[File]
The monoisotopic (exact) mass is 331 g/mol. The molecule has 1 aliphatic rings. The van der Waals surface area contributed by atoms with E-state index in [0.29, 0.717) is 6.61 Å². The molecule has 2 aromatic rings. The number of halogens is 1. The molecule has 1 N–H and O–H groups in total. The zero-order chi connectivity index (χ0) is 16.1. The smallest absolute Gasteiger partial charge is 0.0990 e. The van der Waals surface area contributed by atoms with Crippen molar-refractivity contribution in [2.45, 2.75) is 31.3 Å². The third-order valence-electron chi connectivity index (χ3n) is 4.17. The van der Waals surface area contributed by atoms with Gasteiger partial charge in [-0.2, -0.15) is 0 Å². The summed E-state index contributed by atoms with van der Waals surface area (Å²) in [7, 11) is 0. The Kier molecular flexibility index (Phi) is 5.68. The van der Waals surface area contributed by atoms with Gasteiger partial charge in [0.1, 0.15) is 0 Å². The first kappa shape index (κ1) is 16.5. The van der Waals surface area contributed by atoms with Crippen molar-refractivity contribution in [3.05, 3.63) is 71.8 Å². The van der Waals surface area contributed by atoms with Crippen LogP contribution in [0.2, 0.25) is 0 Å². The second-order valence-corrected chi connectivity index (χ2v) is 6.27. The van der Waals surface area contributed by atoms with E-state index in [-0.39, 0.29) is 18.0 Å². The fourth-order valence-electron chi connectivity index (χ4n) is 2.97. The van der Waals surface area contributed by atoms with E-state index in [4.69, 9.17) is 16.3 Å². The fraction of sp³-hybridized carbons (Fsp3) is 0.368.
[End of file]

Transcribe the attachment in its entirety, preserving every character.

The monoisotopic (exact) mass is 331 g/mol. The molecule has 1 aliphatic rings. The van der Waals surface area contributed by atoms with E-state index in [0.29, 0.717) is 6.61 Å². The molecule has 2 aromatic rings. The number of halogens is 1. The molecule has 1 N–H and O–H groups in total. The zero-order chi connectivity index (χ0) is 16.1. The smallest absolute Gasteiger partial charge is 0.0990 e. The van der Waals surface area contributed by atoms with Crippen molar-refractivity contribution in [2.45, 2.75) is 31.3 Å². The third-order valence-electron chi connectivity index (χ3n) is 4.17. The van der Waals surface area contributed by atoms with Gasteiger partial charge in [-0.2, -0.15) is 0 Å². The summed E-state index contributed by atoms with van der Waals surface area (Å²) in [7, 11) is 0. The Kier molecular flexibility index (Phi) is 5.68. The van der Waals surface area contributed by atoms with Gasteiger partial charge in [0.1, 0.15) is 0 Å². The first kappa shape index (κ1) is 16.5. The van der Waals surface area contributed by atoms with Crippen molar-refractivity contribution in [3.05, 3.63) is 71.8 Å². The van der Waals surface area contributed by atoms with Crippen LogP contribution in [0.2, 0.25) is 0 Å². The second-order valence-corrected chi connectivity index (χ2v) is 6.27. The van der Waals surface area contributed by atoms with E-state index in [-0.39, 0.29) is 18.0 Å². The fourth-order valence-electron chi connectivity index (χ4n) is 2.97. The van der Waals surface area contributed by atoms with E-state index in [4.69, 9.17) is 16.3 Å². The fraction of sp³-hybridized carbons (Fsp3) is 0.368.